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IEC and Dept. of Education Partner To Raise Democracy Awareness In Schools

Apr 25, 2022

Voter Apathy At All Time High - Follow My Vote


By: Zahid Jadwat


The Independent Electoral Commission (IEC) in conjunction with the Department of Basic Education (DoBE) has initiated an awareness project to tackle voter apathy amongst young South Africans.


The 2022 School Democracy Programme was launched in Kuruman, in the Northern Cape, where learners were taught about the importance of active citizenship. The initiative comes in response to declining participation amongst youth in the electoral system.


Speaking in an interview on Radio Islam, IEC General Manager Moagisi Sibanda explained the aim of the initiative: “With any kind of culture that you want to begin, you really have to start young – and that is the aim of the School Democracy Programme”.


“We, the Electoral Commission in partnership with the Department of Basic Education, saw it as very important to go and inculcate a culture of participation in democracy at schools,” she said.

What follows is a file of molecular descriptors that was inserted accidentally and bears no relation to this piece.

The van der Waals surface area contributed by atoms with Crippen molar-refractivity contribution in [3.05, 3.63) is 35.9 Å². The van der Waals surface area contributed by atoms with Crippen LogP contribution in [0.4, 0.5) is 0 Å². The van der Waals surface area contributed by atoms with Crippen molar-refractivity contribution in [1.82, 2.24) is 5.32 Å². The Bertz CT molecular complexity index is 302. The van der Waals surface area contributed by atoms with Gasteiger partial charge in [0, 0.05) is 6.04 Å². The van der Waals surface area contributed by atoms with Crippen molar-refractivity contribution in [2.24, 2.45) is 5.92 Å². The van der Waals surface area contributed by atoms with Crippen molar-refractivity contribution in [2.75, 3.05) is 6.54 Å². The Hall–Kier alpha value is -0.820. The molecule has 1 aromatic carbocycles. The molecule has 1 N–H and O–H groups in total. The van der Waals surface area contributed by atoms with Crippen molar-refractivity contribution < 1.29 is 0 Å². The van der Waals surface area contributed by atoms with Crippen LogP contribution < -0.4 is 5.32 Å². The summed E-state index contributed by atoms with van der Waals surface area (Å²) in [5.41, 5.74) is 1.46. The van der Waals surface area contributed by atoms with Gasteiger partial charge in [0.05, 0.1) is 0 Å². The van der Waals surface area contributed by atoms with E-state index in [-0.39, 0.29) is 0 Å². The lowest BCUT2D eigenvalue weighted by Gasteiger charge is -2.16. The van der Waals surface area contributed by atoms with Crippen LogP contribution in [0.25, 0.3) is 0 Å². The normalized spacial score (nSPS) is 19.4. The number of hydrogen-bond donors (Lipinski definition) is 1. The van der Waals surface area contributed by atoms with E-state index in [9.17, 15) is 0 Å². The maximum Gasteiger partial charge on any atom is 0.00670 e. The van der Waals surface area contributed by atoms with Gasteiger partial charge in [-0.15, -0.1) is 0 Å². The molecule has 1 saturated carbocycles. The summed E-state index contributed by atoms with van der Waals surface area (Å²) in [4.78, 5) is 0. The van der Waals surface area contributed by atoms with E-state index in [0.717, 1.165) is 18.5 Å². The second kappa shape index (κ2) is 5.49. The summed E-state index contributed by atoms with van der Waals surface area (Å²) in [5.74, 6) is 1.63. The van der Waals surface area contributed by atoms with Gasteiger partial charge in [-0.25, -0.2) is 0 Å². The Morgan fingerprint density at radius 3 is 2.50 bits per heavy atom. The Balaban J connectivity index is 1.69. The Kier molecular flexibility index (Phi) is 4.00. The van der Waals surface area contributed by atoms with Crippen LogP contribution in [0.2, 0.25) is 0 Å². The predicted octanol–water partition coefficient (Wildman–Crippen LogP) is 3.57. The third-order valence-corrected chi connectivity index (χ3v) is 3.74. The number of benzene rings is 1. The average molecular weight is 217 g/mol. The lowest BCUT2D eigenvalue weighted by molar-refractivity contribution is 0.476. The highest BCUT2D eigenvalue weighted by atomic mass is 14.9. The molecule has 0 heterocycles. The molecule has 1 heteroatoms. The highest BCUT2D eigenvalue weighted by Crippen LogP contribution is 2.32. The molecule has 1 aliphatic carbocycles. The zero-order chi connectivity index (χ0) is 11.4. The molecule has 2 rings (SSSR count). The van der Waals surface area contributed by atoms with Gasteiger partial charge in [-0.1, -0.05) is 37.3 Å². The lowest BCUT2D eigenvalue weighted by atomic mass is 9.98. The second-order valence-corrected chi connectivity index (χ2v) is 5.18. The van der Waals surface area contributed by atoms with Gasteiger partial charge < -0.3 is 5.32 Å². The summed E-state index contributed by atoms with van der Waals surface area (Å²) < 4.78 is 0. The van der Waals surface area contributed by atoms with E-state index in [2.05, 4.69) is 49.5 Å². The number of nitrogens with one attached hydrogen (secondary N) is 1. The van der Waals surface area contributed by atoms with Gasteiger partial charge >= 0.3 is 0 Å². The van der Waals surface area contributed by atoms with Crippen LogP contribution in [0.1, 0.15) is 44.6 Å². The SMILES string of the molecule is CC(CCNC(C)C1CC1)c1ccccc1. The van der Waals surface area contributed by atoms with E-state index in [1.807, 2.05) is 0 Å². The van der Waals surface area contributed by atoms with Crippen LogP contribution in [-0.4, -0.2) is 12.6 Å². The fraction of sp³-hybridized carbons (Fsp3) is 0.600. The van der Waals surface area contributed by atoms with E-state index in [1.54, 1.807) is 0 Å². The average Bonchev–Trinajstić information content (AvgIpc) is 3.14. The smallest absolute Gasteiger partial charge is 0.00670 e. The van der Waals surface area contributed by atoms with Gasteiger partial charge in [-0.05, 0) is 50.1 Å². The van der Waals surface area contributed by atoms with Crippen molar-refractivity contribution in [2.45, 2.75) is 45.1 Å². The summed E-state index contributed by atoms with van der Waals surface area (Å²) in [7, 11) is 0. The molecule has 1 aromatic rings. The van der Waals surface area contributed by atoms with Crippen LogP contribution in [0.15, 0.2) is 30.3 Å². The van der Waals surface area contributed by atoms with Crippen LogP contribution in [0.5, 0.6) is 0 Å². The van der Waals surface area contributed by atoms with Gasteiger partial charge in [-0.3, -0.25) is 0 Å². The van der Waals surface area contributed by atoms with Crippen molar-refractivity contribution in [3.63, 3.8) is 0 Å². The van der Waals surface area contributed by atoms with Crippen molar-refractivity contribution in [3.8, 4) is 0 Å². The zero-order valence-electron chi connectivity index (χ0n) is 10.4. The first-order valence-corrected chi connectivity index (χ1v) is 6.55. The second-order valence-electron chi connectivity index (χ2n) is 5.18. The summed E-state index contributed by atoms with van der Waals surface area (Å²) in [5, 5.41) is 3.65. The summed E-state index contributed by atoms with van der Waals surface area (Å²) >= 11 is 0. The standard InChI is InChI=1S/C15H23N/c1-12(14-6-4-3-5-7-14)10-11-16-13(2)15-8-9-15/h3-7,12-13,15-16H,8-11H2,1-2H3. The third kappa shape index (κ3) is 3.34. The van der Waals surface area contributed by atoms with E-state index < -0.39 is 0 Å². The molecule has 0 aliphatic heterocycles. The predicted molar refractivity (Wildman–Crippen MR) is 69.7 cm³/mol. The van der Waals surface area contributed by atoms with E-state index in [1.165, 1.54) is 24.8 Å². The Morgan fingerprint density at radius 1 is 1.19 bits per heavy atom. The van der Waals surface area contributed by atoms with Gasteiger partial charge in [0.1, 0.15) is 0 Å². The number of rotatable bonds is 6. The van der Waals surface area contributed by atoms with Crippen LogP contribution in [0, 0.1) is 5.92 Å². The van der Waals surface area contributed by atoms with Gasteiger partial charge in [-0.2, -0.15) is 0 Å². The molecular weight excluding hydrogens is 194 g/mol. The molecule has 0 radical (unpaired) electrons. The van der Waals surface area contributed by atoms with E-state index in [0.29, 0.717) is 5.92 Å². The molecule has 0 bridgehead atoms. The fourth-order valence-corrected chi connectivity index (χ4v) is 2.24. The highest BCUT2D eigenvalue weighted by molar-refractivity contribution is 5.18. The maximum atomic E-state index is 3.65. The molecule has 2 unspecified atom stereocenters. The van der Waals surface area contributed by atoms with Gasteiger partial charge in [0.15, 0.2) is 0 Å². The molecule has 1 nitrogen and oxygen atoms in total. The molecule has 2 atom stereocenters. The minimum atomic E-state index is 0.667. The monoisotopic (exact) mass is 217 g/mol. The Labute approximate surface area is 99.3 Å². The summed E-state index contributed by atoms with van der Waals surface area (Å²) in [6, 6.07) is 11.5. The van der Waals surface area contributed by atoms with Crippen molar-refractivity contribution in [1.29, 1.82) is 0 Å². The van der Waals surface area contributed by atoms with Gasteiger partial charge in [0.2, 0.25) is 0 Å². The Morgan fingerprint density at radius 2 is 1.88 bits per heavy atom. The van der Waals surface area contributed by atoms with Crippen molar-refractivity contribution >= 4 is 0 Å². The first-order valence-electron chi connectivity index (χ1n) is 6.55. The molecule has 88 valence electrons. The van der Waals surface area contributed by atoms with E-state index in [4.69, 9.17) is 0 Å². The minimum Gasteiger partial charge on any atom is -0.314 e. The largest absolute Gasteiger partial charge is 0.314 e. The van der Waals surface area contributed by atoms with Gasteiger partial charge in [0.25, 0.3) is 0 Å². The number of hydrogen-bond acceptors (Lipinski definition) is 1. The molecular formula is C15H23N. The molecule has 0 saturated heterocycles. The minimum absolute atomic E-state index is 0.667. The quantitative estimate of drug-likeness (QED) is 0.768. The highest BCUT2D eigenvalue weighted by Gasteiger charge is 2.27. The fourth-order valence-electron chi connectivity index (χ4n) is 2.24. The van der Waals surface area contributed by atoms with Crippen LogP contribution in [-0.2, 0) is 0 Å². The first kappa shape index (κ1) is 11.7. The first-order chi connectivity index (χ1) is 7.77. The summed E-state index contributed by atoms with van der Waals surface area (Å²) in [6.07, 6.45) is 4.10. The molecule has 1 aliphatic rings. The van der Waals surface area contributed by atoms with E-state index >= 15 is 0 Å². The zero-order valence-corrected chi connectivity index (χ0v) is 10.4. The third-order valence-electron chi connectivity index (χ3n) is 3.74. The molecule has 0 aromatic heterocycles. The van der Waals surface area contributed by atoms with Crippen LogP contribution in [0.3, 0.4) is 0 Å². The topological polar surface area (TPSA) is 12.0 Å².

Under the programme, Sibanda explained, the IEC developed learning materials for learners and teachers to ensure “that we make young people aware of what democracy is, what it means to be an active citizen, what voting is all about [and] what is the importance of voting”.


Voter apathy and the low level of youth participation in the 2021 municipal elections have raised concerns about youth involvement in South Africa’s electoral system.


While she agreed that the observation is backed by research, Sibanda said that participation will ensure that the voices of youth are heard.


“Going out and voting is what can reverse the trend. Going out and choosing something that will fulfil your desires as a citizen… that will fulfil the needs of your community. That’s what we go out and try to do”, she said.


As part of the programme, the Department of Home Affairs will assist in registering learners over the age of 16 to encourage youth to participate in the next election.


“We will also bring on board the Department of Home Affairs to come and register those who are eligible. Our research has shown that once young people register, they’re very likely to actually turn up and vote,” Sibanda said.


Listen to the full interview here:




Prime Spot!!!


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